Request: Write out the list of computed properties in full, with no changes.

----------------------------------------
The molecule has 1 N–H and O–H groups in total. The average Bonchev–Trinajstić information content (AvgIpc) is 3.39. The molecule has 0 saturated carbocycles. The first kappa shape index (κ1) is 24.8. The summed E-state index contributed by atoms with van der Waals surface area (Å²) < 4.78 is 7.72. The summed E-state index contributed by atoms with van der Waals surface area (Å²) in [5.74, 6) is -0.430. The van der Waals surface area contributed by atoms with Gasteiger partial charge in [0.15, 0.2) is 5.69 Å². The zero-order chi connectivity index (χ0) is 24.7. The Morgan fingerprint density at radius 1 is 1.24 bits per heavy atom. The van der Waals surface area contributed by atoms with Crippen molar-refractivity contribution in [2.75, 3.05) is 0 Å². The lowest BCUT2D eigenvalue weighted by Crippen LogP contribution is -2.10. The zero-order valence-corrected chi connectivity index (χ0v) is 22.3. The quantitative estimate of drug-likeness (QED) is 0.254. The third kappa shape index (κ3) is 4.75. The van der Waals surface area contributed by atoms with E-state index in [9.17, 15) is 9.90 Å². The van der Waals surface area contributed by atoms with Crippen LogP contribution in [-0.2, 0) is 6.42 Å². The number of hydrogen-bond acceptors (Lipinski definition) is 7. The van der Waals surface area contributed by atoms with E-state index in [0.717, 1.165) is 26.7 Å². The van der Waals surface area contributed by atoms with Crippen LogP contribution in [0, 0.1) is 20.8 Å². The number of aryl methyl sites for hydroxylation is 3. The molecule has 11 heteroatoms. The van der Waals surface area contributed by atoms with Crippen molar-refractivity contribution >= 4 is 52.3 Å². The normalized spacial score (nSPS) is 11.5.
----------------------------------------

The molecule has 1 N–H and O–H groups in total. The average Bonchev–Trinajstić information content (AvgIpc) is 3.39. The molecule has 0 saturated carbocycles. The first kappa shape index (κ1) is 24.8. The summed E-state index contributed by atoms with van der Waals surface area (Å²) < 4.78 is 7.72. The summed E-state index contributed by atoms with van der Waals surface area (Å²) in [5.74, 6) is -0.430. The van der Waals surface area contributed by atoms with Gasteiger partial charge in [0.15, 0.2) is 5.69 Å². The zero-order chi connectivity index (χ0) is 24.7. The Morgan fingerprint density at radius 1 is 1.24 bits per heavy atom. The van der Waals surface area contributed by atoms with Crippen molar-refractivity contribution in [2.75, 3.05) is 0 Å². The lowest BCUT2D eigenvalue weighted by Crippen LogP contribution is -2.10. The zero-order valence-corrected chi connectivity index (χ0v) is 22.3. The quantitative estimate of drug-likeness (QED) is 0.254. The third kappa shape index (κ3) is 4.75. The van der Waals surface area contributed by atoms with E-state index in [9.17, 15) is 9.90 Å². The van der Waals surface area contributed by atoms with Crippen LogP contribution in [-0.2, 0) is 6.42 Å². The number of hydrogen-bond acceptors (Lipinski definition) is 7. The van der Waals surface area contributed by atoms with E-state index in [0.717, 1.165) is 26.7 Å². The van der Waals surface area contributed by atoms with Crippen LogP contribution in [0, 0.1) is 20.8 Å². The number of aryl methyl sites for hydroxylation is 3. The molecule has 11 heteroatoms. The van der Waals surface area contributed by atoms with Crippen molar-refractivity contribution >= 4 is 52.3 Å². The normalized spacial score (nSPS) is 11.5.